In the early 1990s, Morgan Stanley started mailing me two booklets each month with performance statistics for developing and emerging markets.
The pamphlets carried reams of information including price-to-earnings ratios, market capitalization and YTD performance stats for every country.
The data was invaluable. At the time, I was running emerging market news coverage for Bloomberg News and you couldn’t find such a wide array of information anywhere else.
When I left Bloomberg thirty years later I was still receiving the same booklets.
It’s not fair to say that Wall Street research hasn’t evolved.
But it hasn’t changed as much as many other things in life.
It’s still mostly too long and too arcane. Often the original printed reports have been adapted for mobile, but not re-imagined.
A number of smaller firms are challenging that model.
Instead of assuming you will hire them to access research, they are publishing content free on the internet to attract customers.
These portfolio managers write, podcast and broadcast. They are the message and the messenger.
One good example is Ritholtz Wealth Management, a New York firm where a large number of the employees are content creators.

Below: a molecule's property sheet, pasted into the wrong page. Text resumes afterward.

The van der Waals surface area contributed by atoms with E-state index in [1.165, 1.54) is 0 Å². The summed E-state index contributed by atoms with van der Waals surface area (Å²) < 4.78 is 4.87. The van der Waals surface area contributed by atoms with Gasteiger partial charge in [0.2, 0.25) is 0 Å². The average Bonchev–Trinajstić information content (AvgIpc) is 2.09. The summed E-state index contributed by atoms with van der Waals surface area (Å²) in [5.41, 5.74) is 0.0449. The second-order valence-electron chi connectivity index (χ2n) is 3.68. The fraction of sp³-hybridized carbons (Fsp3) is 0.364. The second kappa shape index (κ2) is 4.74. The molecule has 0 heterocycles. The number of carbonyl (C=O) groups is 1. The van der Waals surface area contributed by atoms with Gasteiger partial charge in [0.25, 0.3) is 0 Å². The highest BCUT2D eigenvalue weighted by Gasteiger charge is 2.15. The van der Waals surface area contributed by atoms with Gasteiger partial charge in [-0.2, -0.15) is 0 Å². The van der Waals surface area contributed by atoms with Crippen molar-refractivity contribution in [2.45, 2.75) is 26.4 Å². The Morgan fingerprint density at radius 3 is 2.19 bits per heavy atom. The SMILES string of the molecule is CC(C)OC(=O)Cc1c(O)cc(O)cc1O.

Barry Ritholtz (@Ritholtz), co-founder, chairman, and chief investment officer of the firm, writes a blog called the Big Picture. He also does a podcast for Bloomberg called Masters in Business.
The firm also has a YouTube channel called The Compound hosted by CEO Joshua Brown and his colleague Michael Batnick, CFA. Brown, who has 1.1 million Twitter followers, writes a blog called The Reformed Broker. Batnick writes one called The Irrelevant Investor.
Portfolio manager Ben Carlson, CFA writes a blog, A Wealth of Common Sense blog; financial advisor Anthony Isola. CFP® writes A Teachable Moment and Chief Operating Officer Nick Maggiulli writes Of Dollars and Data and just published a book, Just Keep Buying.
Content is central to the firm’s strategy of communicating with clients and attracting new ones. That’s one reason they invest so much time writing, tweeting and podcasting.
Unlike a big firm, each writer owns their own content and has their own brand. They do not have a standardized format.
That’s part of the plan to incentivize the employees, according to Brown, who I met a few months ago at an event at a comedy club.
Brown and company expanded their reach this year with an in-person conference for thousands of investment advisors called Future Proof. It was billed as the world’s biggest Wealth Festival and held in September in Huntington Beach, California
The vibe was closer to Coachella than a traditional financial conference.
Most of it was held outside. “No cramped conference rooms or giant indoor facilities for this event,” is how Brown described it ahead of time.
That’s not how Wall Street events have been done in the past.
But I bet we’d see more like that in the future.